Anyone attempting to understand anything about the nature of atoms and molecules has to try to come to terms with their almost inconceivably tiny nature. A single hair is about the same width as a million atoms; a glass of water contains about 10 000 000 000 000 000 000 000 000 molecules. The minute size means that they're beyond the range of even the most powerful microscope, so to gain
understanding about the ways atoms are arranged within crystals and molecules, scientists need to use indirect methods.
One method involves firing rays of sufficient energy to break bits off the molecules. These particles will of course be smaller still, but they may be easier to recognise. The experimenter can then use the pieces like a jigsaw to explore how they fitted together in the original molecule.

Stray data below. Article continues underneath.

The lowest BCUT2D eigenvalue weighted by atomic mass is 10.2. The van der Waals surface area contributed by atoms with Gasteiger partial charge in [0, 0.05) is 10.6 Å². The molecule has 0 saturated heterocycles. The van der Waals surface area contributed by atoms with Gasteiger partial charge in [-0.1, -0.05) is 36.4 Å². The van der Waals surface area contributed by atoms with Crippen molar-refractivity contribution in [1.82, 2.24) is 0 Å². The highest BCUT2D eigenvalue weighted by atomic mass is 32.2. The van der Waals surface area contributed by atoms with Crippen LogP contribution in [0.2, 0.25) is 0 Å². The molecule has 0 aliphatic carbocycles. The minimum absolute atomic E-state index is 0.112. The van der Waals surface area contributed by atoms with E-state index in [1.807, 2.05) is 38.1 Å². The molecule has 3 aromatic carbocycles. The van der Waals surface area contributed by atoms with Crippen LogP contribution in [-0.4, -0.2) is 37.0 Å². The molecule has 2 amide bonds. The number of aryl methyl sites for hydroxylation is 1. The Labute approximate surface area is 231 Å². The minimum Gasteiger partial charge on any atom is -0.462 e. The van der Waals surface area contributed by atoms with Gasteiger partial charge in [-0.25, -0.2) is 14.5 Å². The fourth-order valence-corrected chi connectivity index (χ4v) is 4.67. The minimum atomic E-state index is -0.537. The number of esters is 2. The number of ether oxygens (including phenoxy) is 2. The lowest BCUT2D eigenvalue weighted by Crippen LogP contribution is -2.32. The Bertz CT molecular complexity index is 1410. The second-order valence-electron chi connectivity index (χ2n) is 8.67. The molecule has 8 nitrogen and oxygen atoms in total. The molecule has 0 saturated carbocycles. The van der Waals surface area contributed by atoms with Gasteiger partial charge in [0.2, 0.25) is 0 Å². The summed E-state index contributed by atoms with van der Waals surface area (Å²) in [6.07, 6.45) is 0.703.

A less destructive process involves not breaking up the structure, but deducing its arrangement by observing the areas where rays fired into it emerge. Some rays pass straight through, while others are deflected by atoms within the structure. The White Box interactivity models this process and makes an intriguing challenge as well.
The NRICH Project aims to enrich the mathematical experiences of all learners. To support this aim, members of the
NRICH team work in a wide range of capacities, including providing professional development for teachers wishing to
embed rich mathematical tasks into everyday classroom practice.